European Parliament addresses thorny issue of plants generated by new genomic techniques
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European Parliament addresses thorny issue of plants generated by new genomic techniques

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Kerstin Wolff of Maiwald reports on a proposal that supports the use of some plants generated by new genomic techniques but opposes patents for all plants obtained by such means

In a vote held on February 7 2024, the European Parliament (EP) approved a proposal to:

  • Differentiate between two categories of plants obtained by gene editing or new genomic techniques (NGT), which include gene editing using CRISPR/Cas, with NGT 1 plants being exempted from the strict requirements of the genetically modified organism (GMO) legislation; and

  • Ban all patenting for NGT plants, plant material, parts thereof, genetic information, and the process features they contain, regardless of which of the two new categories they may belong to.

The proposal creates two distinct pathways for NGT plants to be placed on the market:

  • Category NGT 1 plants, defined as NGT plants that could also occur naturally or by conventional breeding, would, provided they meet certain criteria in a verification procedure, be treated like conventional plants and be exempt from the requirements of the GMO legislation. A public online list of all NGT 1 plants is intended.

  • Category NGT 2 plants, defined as all other NGT plants, would continue to be subject to the current GMO legislation. That is, they would be subject to risk assessment and authorisation prior to market approval, and would have to be traced and labelled as GMOs.

Intentions behind the proposal and its implications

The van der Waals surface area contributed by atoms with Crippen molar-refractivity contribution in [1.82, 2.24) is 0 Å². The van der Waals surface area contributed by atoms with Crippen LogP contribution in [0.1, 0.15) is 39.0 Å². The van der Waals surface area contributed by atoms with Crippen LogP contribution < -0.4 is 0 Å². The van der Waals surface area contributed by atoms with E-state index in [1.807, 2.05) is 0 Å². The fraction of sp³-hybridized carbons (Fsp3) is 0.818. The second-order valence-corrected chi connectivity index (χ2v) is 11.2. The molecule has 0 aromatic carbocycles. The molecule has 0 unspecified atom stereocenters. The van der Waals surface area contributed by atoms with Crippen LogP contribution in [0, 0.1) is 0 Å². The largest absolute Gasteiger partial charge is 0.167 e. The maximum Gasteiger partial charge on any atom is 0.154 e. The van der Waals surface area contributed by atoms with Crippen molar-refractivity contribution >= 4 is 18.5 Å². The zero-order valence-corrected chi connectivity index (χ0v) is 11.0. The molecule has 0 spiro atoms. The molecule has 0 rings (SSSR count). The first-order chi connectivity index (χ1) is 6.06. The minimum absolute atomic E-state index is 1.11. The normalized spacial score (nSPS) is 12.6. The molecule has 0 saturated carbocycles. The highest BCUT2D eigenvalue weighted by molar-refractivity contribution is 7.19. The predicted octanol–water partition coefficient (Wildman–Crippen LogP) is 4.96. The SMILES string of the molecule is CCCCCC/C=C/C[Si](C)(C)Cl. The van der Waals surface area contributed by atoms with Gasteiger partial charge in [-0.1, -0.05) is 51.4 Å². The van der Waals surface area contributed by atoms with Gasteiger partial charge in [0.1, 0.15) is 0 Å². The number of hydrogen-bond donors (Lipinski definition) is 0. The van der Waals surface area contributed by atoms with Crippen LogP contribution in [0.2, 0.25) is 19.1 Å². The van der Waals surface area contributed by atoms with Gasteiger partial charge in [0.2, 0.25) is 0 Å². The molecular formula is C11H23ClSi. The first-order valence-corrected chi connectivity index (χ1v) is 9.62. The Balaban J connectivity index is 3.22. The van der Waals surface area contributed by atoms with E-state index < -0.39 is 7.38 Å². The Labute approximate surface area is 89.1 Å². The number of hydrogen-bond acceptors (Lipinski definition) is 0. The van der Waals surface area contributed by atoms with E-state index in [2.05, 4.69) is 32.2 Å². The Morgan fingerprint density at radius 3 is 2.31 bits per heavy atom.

According to the European Commission, the proposal, adopted on July 5 2023, not only aims to maintain a high level of protection of health and the environment but also to steer developments towards making a contribution to sustainability goals in a wide range of plant species, especially for the agrifood system, and create an enabling environment for research and innovation, especially for SMEs.

In stark contrast thereto, the proposal – via an amendment introduced during the parliamentary process by the Committee on the Environment, Public Health and Food Safety of the EP – would also establish a ban on all patenting for “NGT plants, plant material, parts thereof, genetic information and the process features they contain”, regardless of which of the two new categories the NGT plants in question may belong to.

The amendment also proposes that Biotech Directive 98/44/EC be amended accordingly, and the members of the EP have requested a report on the impact of patents on breeders' and farmers' access to plant reproductive material, as well as a legislative proposal to update the EU rules on intellectual property rights accordingly, which is due by June 2025. According to a press release from the EP, the intention behind the amendment is to “avoid legal uncertainties, increased costs and new dependencies for farmers and breeders”.

However, a complete lack of protection for NGT plants in the EU may prevent European companies from investing in the development of NGT plants, because they could not rely on a period of exclusivity in which to recoup their significant development investments. Such criticisms have been voiced by, among others, Garlich von Essen, the secretary general of the seed industry association Euroseeds, in Science Business, and by epi, the Institute of Professional Representatives before the European Patent Office.

Notably, a ban on all NGT plant patenting is also in direct conflict with the European Patent Convention (EPC) and the current practice and established case law of the EPO, both of which operate independently of the EU. In decision G 3/19 (Pepper), the Enlarged Board of Appeal of the EPO established that, while the patenting of plants “exclusively obtained by means of an essentially biological process” based on sexual crossing and selection is not permissible, plants produced by a technical process that modifies the genetic characteristics of the plant, which includes NGTs, are patentable in Europe (as reflected in the EPO Guidelines for Examination).

Next steps for the proposal

While the vote means that the EP is now ready to start negotiations with its member states on the final law, the Council of the EU must further approve the proposal for it to become law. A ban on all patents is not currently supported by all council members, so it remains to be seen how quickly the proposal will progress, if at all, in its current form.

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